Fast forward – today

I still battle every day with the wall-building.  I sometimes think in my prior life I played a major role in the building of the Great Wall of China or the Egyptian Pyramids.  I am a master wall builder.  What I have discovered however, is that the most awesome feelings of acceptance and unconditional love can be felt when those walls – created to protect our hearts – come down.  Yes, the feelings are more raw and all of the negative things that come with relationships – rejection and misunderstandings, cut to the core.  But, on the other side … the love and acceptance you feel, from friends and loved ones, with nothing but your well-being in mind, are incredible and certainly trump and out-weigh the negatives. 

I really don’t know why so many of us go through life hiding our true selves or cover up and pretend everything is okay, when in fact it is not.  Or why, when we need them most, we shut friends and family out by painting a smile on our face and say “Great, everything is juuuust great!” when in fact, it is not.  If I had to guess, I would say that pride, shame, insecurity, not wanting to be a burden, not wanting anyone to spend time worrying, are probably all on the list, among other things.

I also think that when our lives are going great and days are filled with lollipops, glitter and unicorns, we are good at communicating that to everyone but fall short on inviting others to celebrate that with us.  So, when you reach the tootsie roll center, and the glitter is now on the floor and you have to sweep it up and the unicorns have disappeared, it somehow feels wrong to say “Hey, I didn’t need you then, but gosh, I sure need you now.” 

In the past few weeks, I have been in the position of SAYING “Oh my gosh, I had no idea.  I wish you would have told me.  What can I do to help?” and have also been in the position of HEARING “Oh my gosh, I had no idea.  I wish you would have told me. What can I do to help?” 

Point being, we are all in this together and it is always going to be a give and take. We need each other, in good times and in bad times.  To quote Pierre Teilhard de Chardin, a French philosopher and Jesuit priest,  “We are not human beings having a spiritual experience.  We are spiritual beings having a human experience.”  And the “human experience” well, it’s not easy.  We all know that.  And the “spiritual experience,” well, that is just plain confusing!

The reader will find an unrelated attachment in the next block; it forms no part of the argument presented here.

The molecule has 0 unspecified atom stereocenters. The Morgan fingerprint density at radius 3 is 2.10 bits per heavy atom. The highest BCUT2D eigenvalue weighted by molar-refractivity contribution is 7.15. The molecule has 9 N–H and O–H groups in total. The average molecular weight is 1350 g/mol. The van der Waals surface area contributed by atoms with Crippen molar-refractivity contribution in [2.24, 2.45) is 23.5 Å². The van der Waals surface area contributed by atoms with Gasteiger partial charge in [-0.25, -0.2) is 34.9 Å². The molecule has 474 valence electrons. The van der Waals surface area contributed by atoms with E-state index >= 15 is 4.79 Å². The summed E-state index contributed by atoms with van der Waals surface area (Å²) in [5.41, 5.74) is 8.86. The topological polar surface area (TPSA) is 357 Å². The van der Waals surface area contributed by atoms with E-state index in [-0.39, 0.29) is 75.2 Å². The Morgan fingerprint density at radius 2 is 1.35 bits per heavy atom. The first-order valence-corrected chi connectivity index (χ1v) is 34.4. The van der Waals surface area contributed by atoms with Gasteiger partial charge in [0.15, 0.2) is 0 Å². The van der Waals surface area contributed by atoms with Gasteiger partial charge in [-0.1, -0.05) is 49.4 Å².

For me, it all comes down to this … in the darkest, most saddest times of my life, what gets me through is knowing, feeling and believing that I am a “beloved child of God.”  I don’t have to earn it or deserve it, it just is.  And, when I focus on this it helps me kick down the bricks forming the walls that keep everyone else out.  God puts people in your life for a reason.  Let them in.

Monday, October 1, 2012

I had lunch with an old friend the other day ...

We hadn’t seen or talked to each other in quite some time.  But, all of a sudden, there she was, the voice on the other end of an unrecognizable number appearing on my phone.  I don’t know why I even answered the call. Usually when a number appears on my phone that I don’t recognize I let it first go to voice mail.  

I answered with my usual “This is Lisa” response when I don’t know who is on the other end.   “Hey friend!  How are you?  How about lunch?”  It took me a moment to register who it was I was talking to but then, the smile began to grow across my face.   I am not particularly sure when, or how, we even stopped talking to each other.   All I knew at that moment was how happy I was to hear her voice.  We didn’t chat long that first time but rather just got down to the business of scheduling lunch together.  I knew I couldn’t wait to see her so I suggested we meet that very day.  She seemed hesitant, like I had caught her off guard, but she agreed just the same.